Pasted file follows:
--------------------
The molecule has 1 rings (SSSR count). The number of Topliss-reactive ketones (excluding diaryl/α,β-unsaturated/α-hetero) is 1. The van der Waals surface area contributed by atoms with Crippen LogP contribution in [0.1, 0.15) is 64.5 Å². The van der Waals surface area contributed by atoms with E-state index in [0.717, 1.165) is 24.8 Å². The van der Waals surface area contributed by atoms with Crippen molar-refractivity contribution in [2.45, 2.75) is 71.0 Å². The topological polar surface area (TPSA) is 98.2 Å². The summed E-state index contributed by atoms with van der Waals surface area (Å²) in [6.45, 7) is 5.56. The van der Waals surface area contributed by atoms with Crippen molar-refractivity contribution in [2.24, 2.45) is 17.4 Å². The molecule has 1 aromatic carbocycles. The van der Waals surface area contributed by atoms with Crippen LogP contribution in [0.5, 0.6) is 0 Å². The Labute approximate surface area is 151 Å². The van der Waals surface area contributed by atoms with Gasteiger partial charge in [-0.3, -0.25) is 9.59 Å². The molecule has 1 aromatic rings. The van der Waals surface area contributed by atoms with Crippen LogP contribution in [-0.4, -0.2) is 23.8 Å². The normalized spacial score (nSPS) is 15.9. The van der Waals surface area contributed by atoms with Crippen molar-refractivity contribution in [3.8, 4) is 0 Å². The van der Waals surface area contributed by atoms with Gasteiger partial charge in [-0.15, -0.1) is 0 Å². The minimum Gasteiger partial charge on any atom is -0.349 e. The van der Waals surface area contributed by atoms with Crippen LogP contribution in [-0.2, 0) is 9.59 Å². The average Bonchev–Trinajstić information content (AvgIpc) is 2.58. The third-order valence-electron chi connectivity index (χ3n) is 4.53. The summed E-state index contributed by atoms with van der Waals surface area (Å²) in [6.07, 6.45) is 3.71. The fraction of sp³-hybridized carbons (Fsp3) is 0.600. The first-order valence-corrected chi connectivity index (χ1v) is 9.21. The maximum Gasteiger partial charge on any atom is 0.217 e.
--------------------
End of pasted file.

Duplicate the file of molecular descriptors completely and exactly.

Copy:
The molecule has 1 rings (SSSR count). The number of Topliss-reactive ketones (excluding diaryl/α,β-unsaturated/α-hetero) is 1. The van der Waals surface area contributed by atoms with Crippen LogP contribution in [0.1, 0.15) is 64.5 Å². The van der Waals surface area contributed by atoms with E-state index in [0.717, 1.165) is 24.8 Å². The van der Waals surface area contributed by atoms with Crippen molar-refractivity contribution in [2.45, 2.75) is 71.0 Å². The topological polar surface area (TPSA) is 98.2 Å². The summed E-state index contributed by atoms with van der Waals surface area (Å²) in [6.45, 7) is 5.56. The van der Waals surface area contributed by atoms with Crippen molar-refractivity contribution in [2.24, 2.45) is 17.4 Å². The molecule has 1 aromatic carbocycles. The van der Waals surface area contributed by atoms with Crippen LogP contribution in [0.5, 0.6) is 0 Å². The Labute approximate surface area is 151 Å². The van der Waals surface area contributed by atoms with Gasteiger partial charge in [-0.3, -0.25) is 9.59 Å². The molecule has 1 aromatic rings. The van der Waals surface area contributed by atoms with Crippen LogP contribution in [-0.4, -0.2) is 23.8 Å². The normalized spacial score (nSPS) is 15.9. The van der Waals surface area contributed by atoms with Crippen molar-refractivity contribution in [3.8, 4) is 0 Å². The van der Waals surface area contributed by atoms with Gasteiger partial charge in [-0.15, -0.1) is 0 Å². The minimum Gasteiger partial charge on any atom is -0.349 e. The van der Waals surface area contributed by atoms with Crippen LogP contribution in [-0.2, 0) is 9.59 Å². The average Bonchev–Trinajstić information content (AvgIpc) is 2.58. The third-order valence-electron chi connectivity index (χ3n) is 4.53. The summed E-state index contributed by atoms with van der Waals surface area (Å²) in [6.07, 6.45) is 3.71. The fraction of sp³-hybridized carbons (Fsp3) is 0.600. The first-order valence-corrected chi connectivity index (χ1v) is 9.21. The maximum Gasteiger partial charge on any atom is 0.217 e.